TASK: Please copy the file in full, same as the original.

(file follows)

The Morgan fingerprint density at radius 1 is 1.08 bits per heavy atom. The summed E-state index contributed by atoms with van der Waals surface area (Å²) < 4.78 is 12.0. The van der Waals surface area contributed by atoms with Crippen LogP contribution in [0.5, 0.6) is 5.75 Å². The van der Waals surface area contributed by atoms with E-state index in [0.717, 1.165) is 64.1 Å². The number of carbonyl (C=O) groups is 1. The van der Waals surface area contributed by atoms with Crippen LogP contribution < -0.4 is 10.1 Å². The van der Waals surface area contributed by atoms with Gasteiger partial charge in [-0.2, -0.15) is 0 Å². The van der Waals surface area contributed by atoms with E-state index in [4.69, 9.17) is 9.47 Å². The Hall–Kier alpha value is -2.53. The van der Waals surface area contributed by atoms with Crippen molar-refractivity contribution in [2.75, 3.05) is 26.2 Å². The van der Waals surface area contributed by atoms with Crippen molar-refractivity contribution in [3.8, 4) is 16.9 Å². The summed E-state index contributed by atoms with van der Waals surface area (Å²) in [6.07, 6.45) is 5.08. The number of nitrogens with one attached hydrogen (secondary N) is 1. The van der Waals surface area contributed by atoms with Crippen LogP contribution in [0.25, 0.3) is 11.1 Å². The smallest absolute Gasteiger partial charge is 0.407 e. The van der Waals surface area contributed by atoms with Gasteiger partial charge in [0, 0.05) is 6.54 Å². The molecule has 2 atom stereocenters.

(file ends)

The Morgan fingerprint density at radius 1 is 1.08 bits per heavy atom. The summed E-state index contributed by atoms with van der Waals surface area (Å²) < 4.78 is 12.0. The van der Waals surface area contributed by atoms with Crippen LogP contribution in [0.5, 0.6) is 5.75 Å². The van der Waals surface area contributed by atoms with E-state index in [0.717, 1.165) is 64.1 Å². The number of carbonyl (C=O) groups is 1. The van der Waals surface area contributed by atoms with Crippen LogP contribution < -0.4 is 10.1 Å². The van der Waals surface area contributed by atoms with Gasteiger partial charge in [-0.2, -0.15) is 0 Å². The van der Waals surface area contributed by atoms with E-state index in [4.69, 9.17) is 9.47 Å². The Hall–Kier alpha value is -2.53. The van der Waals surface area contributed by atoms with Crippen molar-refractivity contribution in [2.75, 3.05) is 26.2 Å². The van der Waals surface area contributed by atoms with Crippen molar-refractivity contribution in [3.8, 4) is 16.9 Å². The summed E-state index contributed by atoms with van der Waals surface area (Å²) in [6.07, 6.45) is 5.08. The number of nitrogens with one attached hydrogen (secondary N) is 1. The van der Waals surface area contributed by atoms with Crippen LogP contribution in [0.25, 0.3) is 11.1 Å². The smallest absolute Gasteiger partial charge is 0.407 e. The van der Waals surface area contributed by atoms with Gasteiger partial charge in [0, 0.05) is 6.54 Å². The molecule has 2 atom stereocenters.